Basics & Beyond: An Annotated List for Startups #4-6

By Attorneys Joe Boucher and Drew Coursin

This post continues the list we started a while back, and contains three more tips for entrepreneurs looking to create, expand and ultimately trade their small businesses for mountains of cash.  To refresh the reader: items #1-3 on the list included some very macro-level business basics like connecting with professional service providers you trust, keep good records and approaching target markets with a critical, as-dispassionate-as-possible eye.  Items #4-6 get a little more granular, and focus on early-stage business operations.

 Formation/Operation to Minimize Frustration

  1. Don’t get cute with entity choice.  Your business may be innovative, but that doesn’t mean your fundamental business structure has to be different from one of the tried-and-true available options.  We at Neider & Boucher are admittedly evangelists of the limited liability company (LLC) model – heck, we helped write the law – but it really is a great model for many nascent companies.  You get to avoid a lot of the formalities of traditional corporate law, and you have incredible freedom to write the rules of how your company operates.  To be fair, though, C corps are still popular and relevant, especially if you ask some investors.  So, LLCs and C corps are great options for the vast majority of companies.  But what about S corps?  Limited partnerships?  Limited liability limited partnerships (really a thing, honestly)?  NO.  Except in verrrrrrry limited circumstances where an S corp makes sense for tax purposes (your lawyer and accountant can arm wrestle over the advisability of this move), you’re better off not trying to be “innovative” when it comes to setting up your company.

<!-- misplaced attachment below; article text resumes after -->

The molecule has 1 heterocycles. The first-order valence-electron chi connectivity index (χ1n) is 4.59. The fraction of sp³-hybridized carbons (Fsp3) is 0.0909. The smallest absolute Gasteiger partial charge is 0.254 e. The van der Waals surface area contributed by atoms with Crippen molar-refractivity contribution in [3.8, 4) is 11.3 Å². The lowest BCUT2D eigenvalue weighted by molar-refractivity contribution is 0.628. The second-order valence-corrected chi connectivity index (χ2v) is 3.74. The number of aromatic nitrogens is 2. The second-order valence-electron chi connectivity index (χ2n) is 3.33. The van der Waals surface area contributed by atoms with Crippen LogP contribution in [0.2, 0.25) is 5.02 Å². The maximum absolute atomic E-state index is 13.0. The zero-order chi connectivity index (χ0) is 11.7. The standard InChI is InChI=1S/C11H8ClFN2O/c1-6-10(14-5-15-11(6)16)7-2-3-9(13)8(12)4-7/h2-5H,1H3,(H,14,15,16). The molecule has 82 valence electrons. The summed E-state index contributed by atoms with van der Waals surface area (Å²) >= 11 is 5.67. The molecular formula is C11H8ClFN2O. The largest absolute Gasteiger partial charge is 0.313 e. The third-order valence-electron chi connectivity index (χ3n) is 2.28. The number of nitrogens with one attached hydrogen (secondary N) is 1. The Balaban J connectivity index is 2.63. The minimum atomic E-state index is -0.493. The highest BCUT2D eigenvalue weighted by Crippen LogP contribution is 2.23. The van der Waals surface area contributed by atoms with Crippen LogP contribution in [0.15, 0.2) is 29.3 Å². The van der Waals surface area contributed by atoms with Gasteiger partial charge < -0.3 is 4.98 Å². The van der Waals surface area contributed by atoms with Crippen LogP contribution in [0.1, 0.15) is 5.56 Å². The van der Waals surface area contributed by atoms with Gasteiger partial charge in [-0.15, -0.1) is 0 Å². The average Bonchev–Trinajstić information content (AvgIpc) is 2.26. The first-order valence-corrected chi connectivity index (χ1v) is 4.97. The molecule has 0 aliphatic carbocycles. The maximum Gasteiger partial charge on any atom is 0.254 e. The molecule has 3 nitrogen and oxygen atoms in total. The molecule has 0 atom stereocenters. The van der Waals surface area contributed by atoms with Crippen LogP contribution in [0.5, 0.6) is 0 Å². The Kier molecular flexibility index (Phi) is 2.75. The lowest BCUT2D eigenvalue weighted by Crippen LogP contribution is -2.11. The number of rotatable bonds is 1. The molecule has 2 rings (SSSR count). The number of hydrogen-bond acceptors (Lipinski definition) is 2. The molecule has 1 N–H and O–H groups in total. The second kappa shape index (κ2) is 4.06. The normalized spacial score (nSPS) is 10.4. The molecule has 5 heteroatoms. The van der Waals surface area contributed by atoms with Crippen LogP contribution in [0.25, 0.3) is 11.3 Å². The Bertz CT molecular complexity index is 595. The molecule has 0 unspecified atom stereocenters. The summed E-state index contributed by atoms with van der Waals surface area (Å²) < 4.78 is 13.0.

1. Write the rules in plain English and make sure everybody understands them.  If you form an LLC with partners, then you need an operating agreement.  Although technically not mandated under Wisconsin Statutes Chapter 183, you’d be silly not to have a comprehensive document that lays out how the company was created, who owns it, how those people or entities govern it and what happens when interests in the company change hands – when somebody dies, goes bankrupt, sells equity, etc.  An operating agreement addresses all of these things, and more.  The key, here, is to work closely with those trusted advisors of yours to ensure that you understand the details of what will likely be a rather long document.  Ask questions – lots of them.  If something doesn’t sound right, seek clarification until you can explain the purpose behind the provisions.
  1. Set ground rules for ownership.  This goes hand-in-hand with having a clear, thorough operating agreement: make sure all owners/founders/members understand (1) what they own; (2) what they do to earn/maintain that ownership; and (3) what happens if they fail to fulfill those obligations.  It’s tempting to split up equity on Day 1 without first setting expectations, but be circumspect in this regard.  Consider what might happen if one of three founders decides not to keep working for the company – what happens?  Or if one or more member contributes considerably more time/effort/money to the cause than his or her counterparts?  Consider a vesting schedule or some other restriction on ownership.  At the very least, be thoughtful and strategic, and understand that the good times on Day 1 might not feel so good on Day 1,000.